If the child support is not paid for the children in the marriage, or if the child support will be paid for children of the marriage but the payor of the maintenance is the custodial parent under the child support standards act, then there are two formulas that we use. One mathematical formula for calculating maintenance involves subtracting 20% of the payee’s income (the person who is receiving the money) from 30% of the payor’s income. The sum will be the annual maintenance under the formula. So, that is one way to do it.
The second way is a little more complicated and involves multiplying the sum of the payor’s income and the payee’s income by 40%. So, we’ll add the payer’s income to the payee’s income and then multiply it by 0.4. The court will then subtract the payee’s full income from the amount above, and that will be the amount of the maintenance that should be paid.
The court will calculate the maintenance in these two different ways, and the lower of the two amounts is what we call the presumptively correct amount of maintenance. The court is not required to impose that amount of maintenance. The court has 14 reasons that it can deviate from that sum. The court can look at the 14 factors and say, “Based upon these 14 factors, we are going to use the number that comes out of the formula,” or “Based upon the 14 factors, we are going to change the number that comes out of the formula and impose a different number.”
The 14 factors are as follows: the age and health of the parties, the present or future earning capacity of the parties (including a history of limited participation in the workforce), the need of one party to incur educational training expenses, the determination of child support awarded during the pendency of the spousal support award when the calculation of spousal support was based upon child support being awarded (which resulted in a spousal support award lower than it would have been had child support not been awarded), the wasteful dissipation of marital property, including transfers and encumbrances made in contemplation of the support proceeding without the fair consideration, the existence and duration of pre-marital joint household or pre-support proceeding separate household, the acts by one party against another that have an inhibited or continue to inhibit a party’s earning capacity or ability to obtain meaningful employment (including but not limited to acts of domestic violence), the availability and cost of medical insurance for the parties, the care of children or stepchildren, disabled adult children or stepchildren, elderly parents or in-laws provided during the marriage that inhibits a party’s earning capacity, the tax consequences of each party, the standard of living of the parties established during the marriage, the reduced or lost earning capacity of the payee as a result of having forgone or delayed education training/employment/career opportunities during the marriage, the contributions and services of the payee as a spouse, parent, wage-earner and homemaker to the career or potential career of the other party, and lastly, any other fact that the court finds to be just and proper.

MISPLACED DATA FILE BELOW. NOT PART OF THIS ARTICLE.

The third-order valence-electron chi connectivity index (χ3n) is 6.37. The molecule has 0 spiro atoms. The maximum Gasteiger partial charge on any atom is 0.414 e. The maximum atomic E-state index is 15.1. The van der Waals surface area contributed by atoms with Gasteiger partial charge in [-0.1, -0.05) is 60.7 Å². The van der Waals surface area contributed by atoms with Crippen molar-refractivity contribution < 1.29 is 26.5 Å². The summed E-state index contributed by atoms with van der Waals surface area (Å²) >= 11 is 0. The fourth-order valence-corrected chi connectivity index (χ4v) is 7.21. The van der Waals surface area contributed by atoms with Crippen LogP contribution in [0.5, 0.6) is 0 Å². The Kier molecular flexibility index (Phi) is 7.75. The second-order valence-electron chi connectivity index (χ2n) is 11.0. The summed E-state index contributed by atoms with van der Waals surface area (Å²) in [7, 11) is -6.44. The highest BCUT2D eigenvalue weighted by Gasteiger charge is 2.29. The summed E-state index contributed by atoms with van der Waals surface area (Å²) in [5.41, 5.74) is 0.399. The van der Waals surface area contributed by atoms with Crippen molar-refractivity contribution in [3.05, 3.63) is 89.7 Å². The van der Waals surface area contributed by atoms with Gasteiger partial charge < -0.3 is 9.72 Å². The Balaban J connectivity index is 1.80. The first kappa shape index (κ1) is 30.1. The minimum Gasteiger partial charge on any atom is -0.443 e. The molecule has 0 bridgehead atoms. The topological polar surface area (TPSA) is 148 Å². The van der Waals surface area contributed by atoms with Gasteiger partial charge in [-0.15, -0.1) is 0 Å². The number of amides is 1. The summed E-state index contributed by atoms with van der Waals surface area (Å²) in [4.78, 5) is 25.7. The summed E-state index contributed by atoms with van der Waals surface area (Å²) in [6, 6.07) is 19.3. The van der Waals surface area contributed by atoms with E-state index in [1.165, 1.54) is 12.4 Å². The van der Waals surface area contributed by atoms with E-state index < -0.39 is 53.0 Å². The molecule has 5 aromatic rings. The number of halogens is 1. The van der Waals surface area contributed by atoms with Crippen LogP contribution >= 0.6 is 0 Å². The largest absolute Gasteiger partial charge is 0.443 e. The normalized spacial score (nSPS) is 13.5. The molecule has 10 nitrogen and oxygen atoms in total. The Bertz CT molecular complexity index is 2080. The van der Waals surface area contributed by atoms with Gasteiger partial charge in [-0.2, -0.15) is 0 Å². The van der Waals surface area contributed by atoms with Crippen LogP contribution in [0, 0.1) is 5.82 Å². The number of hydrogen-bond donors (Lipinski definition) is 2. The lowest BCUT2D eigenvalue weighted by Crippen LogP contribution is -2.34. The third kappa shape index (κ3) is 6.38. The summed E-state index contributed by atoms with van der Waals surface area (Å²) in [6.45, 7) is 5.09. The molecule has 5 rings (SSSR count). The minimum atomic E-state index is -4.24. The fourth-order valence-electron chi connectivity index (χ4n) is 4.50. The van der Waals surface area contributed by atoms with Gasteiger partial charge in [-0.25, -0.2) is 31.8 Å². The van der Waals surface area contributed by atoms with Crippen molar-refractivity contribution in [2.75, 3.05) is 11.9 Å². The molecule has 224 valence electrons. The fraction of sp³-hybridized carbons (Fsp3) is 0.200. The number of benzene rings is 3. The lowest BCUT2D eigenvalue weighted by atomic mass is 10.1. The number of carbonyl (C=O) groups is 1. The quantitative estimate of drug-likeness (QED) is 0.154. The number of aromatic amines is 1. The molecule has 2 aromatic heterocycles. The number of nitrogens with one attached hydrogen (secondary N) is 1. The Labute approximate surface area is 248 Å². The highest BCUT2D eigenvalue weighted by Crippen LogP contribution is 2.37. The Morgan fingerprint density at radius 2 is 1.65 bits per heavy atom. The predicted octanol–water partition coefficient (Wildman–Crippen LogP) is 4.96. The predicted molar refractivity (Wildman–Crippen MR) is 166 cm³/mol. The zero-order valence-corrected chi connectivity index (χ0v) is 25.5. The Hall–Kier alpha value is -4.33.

If the court finds the amount out of the formula to be unjust or inappropriate, then it would turn to those factors to justify a deviation. If it does not, then the amount out of the formula is the amount of the maintenance that the court would impose.